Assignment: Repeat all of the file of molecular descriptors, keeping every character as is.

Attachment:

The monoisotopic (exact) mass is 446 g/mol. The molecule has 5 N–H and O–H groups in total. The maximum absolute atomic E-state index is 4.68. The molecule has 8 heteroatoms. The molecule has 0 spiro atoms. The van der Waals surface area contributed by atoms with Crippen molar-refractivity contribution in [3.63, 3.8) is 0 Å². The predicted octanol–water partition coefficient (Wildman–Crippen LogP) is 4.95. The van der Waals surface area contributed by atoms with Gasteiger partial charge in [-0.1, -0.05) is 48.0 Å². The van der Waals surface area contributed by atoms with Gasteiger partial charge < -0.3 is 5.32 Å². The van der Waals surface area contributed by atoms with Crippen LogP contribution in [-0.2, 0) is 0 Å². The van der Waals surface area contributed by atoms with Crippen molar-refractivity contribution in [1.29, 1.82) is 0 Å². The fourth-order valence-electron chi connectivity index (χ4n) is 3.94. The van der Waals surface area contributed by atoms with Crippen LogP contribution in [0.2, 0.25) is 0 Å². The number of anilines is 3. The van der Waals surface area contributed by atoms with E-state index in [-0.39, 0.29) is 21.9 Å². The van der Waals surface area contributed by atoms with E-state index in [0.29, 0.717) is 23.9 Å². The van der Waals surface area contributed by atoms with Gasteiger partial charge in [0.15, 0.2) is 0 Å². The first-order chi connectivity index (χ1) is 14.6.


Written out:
The monoisotopic (exact) mass is 446 g/mol. The molecule has 5 N–H and O–H groups in total. The maximum absolute atomic E-state index is 4.68. The molecule has 8 heteroatoms. The molecule has 0 spiro atoms. The van der Waals surface area contributed by atoms with Crippen molar-refractivity contribution in [3.63, 3.8) is 0 Å². The predicted octanol–water partition coefficient (Wildman–Crippen LogP) is 4.95. The van der Waals surface area contributed by atoms with Gasteiger partial charge in [-0.1, -0.05) is 48.0 Å². The van der Waals surface area contributed by atoms with Gasteiger partial charge < -0.3 is 5.32 Å². The van der Waals surface area contributed by atoms with Crippen LogP contribution in [-0.2, 0) is 0 Å². The van der Waals surface area contributed by atoms with Crippen molar-refractivity contribution in [1.29, 1.82) is 0 Å². The fourth-order valence-electron chi connectivity index (χ4n) is 3.94. The van der Waals surface area contributed by atoms with Crippen LogP contribution in [0.2, 0.25) is 0 Å². The number of anilines is 3. The van der Waals surface area contributed by atoms with E-state index in [-0.39, 0.29) is 21.9 Å². The van der Waals surface area contributed by atoms with E-state index in [0.29, 0.717) is 23.9 Å². The van der Waals surface area contributed by atoms with Gasteiger partial charge in [0.15, 0.2) is 0 Å². The first-order chi connectivity index (χ1) is 14.6.